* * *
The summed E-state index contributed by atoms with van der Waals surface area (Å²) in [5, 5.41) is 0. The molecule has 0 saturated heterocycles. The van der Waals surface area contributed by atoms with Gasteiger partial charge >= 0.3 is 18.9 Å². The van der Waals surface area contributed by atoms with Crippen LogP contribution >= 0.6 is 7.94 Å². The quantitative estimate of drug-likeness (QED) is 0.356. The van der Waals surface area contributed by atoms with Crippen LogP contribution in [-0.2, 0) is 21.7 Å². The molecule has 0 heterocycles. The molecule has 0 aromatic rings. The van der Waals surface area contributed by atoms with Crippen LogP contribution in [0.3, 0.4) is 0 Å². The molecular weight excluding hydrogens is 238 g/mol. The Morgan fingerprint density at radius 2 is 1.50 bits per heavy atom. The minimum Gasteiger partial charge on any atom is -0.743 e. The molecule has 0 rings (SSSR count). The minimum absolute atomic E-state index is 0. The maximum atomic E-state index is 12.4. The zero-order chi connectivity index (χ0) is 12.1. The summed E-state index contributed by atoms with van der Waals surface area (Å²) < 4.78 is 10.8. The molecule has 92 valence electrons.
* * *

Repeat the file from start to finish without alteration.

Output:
The summed E-state index contributed by atoms with van der Waals surface area (Å²) in [5, 5.41) is 0. The molecule has 0 saturated heterocycles. The van der Waals surface area contributed by atoms with Gasteiger partial charge >= 0.3 is 18.9 Å². The van der Waals surface area contributed by atoms with Crippen LogP contribution >= 0.6 is 7.94 Å². The quantitative estimate of drug-likeness (QED) is 0.356. The van der Waals surface area contributed by atoms with Crippen LogP contribution in [-0.2, 0) is 21.7 Å². The molecule has 0 heterocycles. The molecule has 0 aromatic rings. The van der Waals surface area contributed by atoms with Crippen LogP contribution in [0.3, 0.4) is 0 Å². The molecular weight excluding hydrogens is 238 g/mol. The Morgan fingerprint density at radius 2 is 1.50 bits per heavy atom. The minimum Gasteiger partial charge on any atom is -0.743 e. The molecule has 0 rings (SSSR count). The minimum absolute atomic E-state index is 0. The maximum atomic E-state index is 12.4. The zero-order chi connectivity index (χ0) is 12.1. The summed E-state index contributed by atoms with van der Waals surface area (Å²) < 4.78 is 10.8. The molecule has 92 valence electrons.